Unlike some museum directors who still seem to feel being miserly with images of their public domain artworks is somehow in their interest (perhaps under the assumption that allowing even a few high-res images onto the web will steal the museum’s soul and capture it inside the magic picture making box), savvy museum directors are increasingly demonstrating that providing beautiful hi-res image images on the web of the public domain artwork in their collections is not only good public policy, it’s good museum policy, increasing interest and attention to the museum and its collections.
Of course, providing high resolution images of lots of artwork in a systematic way on a museum’s website takes more than a policy change, and in large museums in particular, takes lots of work and considerable expense.
Such an effort has recently been conducted by the National Gallery of Art in Washington, D.C.
Access is, in government fashion, a bit round about and not as convenient as, for example, The Metropolitan Museum of Art’s wonderful new website, but the NGA Images website and its database of extraordinary artworks are a welcome addition nonetheless, and the museum and its staff are to be thanked and congratulated for a terrific resource.
The “round about” part is the condition that, though you can search the database and see reasonably large preview images without it, you have to register and log in to access the higher resolution images (this is free and simple to do).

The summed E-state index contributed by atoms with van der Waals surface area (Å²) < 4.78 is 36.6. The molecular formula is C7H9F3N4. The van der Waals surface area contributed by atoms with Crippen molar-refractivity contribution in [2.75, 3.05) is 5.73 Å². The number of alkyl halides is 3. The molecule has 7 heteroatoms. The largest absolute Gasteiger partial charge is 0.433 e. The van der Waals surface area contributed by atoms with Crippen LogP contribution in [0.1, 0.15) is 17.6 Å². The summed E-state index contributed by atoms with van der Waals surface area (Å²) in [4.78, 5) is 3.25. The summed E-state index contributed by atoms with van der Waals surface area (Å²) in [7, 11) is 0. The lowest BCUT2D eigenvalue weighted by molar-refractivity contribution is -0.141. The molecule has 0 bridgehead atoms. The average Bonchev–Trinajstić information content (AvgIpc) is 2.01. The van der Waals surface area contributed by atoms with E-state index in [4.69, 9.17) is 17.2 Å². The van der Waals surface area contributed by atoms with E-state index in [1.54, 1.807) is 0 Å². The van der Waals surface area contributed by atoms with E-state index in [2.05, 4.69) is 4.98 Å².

The images may be reused by the public under their “Open Access” policy (as well they should be, since everything in the National Gallery belongs to the American public by law — see my recent rant about “public domain“).
To search the collections you can use the simple search box on all pages or the advanced search page, or you can browse through one of the themedcollections that the staff has begun to provide to introduce some areas of the collection, like French Galleries, Self-Portraits, Music and Frequently Requested.
In all cases be aware that your search or collection returns are initially limited to the number of images par page chosen in the controls at the top of the page. You can also choose thumbnail size, background color and zooming and caption options.
Once in a search or collection, you can use controls under the thumbnails to view more information, add to a lightbox, download the medium-resolution version and, if logged in, download the high resolution version.
Unfortunately, I found the process less than intuitive and unnecessarily complex (my tax dollars at work). When signed in you should see your name at the top right of the page and not “Sign In”. Under the image thumbnails, look for the download icon with two lines, mouse over to see a tool tip that this is the link for the hi-res image. This should open a pop up with the image download options (the “Project Title” and “Usage” fields are optional. Choose a size and click to download.
The National Gallery is a world-class museum with superb treasures in its collection. In spite of issues with the process of getting to the high resolution images, the museum has added a new treasure in providing us access to them by way of this site.
(Images above, with detail crops: Rembrandt van Rijn, William Merritt Chase, Johannes Vermeer, Jean-Baptiste-Camille Corot, Leonardo da Vinci, Claude Monet)